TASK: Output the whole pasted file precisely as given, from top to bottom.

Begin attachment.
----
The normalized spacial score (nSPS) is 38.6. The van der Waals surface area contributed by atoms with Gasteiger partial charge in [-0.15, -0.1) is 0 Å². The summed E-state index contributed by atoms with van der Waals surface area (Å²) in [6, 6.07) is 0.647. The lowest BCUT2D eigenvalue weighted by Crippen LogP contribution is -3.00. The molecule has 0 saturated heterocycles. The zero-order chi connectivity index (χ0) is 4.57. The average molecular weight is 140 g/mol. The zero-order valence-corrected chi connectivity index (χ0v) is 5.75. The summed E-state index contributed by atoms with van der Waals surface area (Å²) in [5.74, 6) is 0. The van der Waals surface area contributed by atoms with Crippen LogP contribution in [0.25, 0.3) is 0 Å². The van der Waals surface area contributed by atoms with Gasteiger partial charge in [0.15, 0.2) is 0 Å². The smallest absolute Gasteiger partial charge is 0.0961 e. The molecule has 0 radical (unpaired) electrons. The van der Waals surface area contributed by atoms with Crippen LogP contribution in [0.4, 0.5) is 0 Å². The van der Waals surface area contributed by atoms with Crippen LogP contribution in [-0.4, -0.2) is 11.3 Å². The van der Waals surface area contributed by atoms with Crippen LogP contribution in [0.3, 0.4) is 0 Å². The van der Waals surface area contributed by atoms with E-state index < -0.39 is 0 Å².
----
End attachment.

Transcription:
The normalized spacial score (nSPS) is 38.6. The van der Waals surface area contributed by atoms with Gasteiger partial charge in [-0.15, -0.1) is 0 Å². The summed E-state index contributed by atoms with van der Waals surface area (Å²) in [6, 6.07) is 0.647. The lowest BCUT2D eigenvalue weighted by Crippen LogP contribution is -3.00. The molecule has 0 saturated heterocycles. The zero-order chi connectivity index (χ0) is 4.57. The average molecular weight is 140 g/mol. The zero-order valence-corrected chi connectivity index (χ0v) is 5.75. The summed E-state index contributed by atoms with van der Waals surface area (Å²) in [5.74, 6) is 0. The van der Waals surface area contributed by atoms with Crippen LogP contribution in [0.25, 0.3) is 0 Å². The van der Waals surface area contributed by atoms with Gasteiger partial charge in [0.15, 0.2) is 0 Å². The smallest absolute Gasteiger partial charge is 0.0961 e. The molecule has 0 radical (unpaired) electrons. The van der Waals surface area contributed by atoms with Crippen LogP contribution in [0.4, 0.5) is 0 Å². The van der Waals surface area contributed by atoms with Crippen LogP contribution in [-0.4, -0.2) is 11.3 Å². The van der Waals surface area contributed by atoms with Crippen LogP contribution in [0.3, 0.4) is 0 Å². The van der Waals surface area contributed by atoms with E-state index < -0.39 is 0 Å².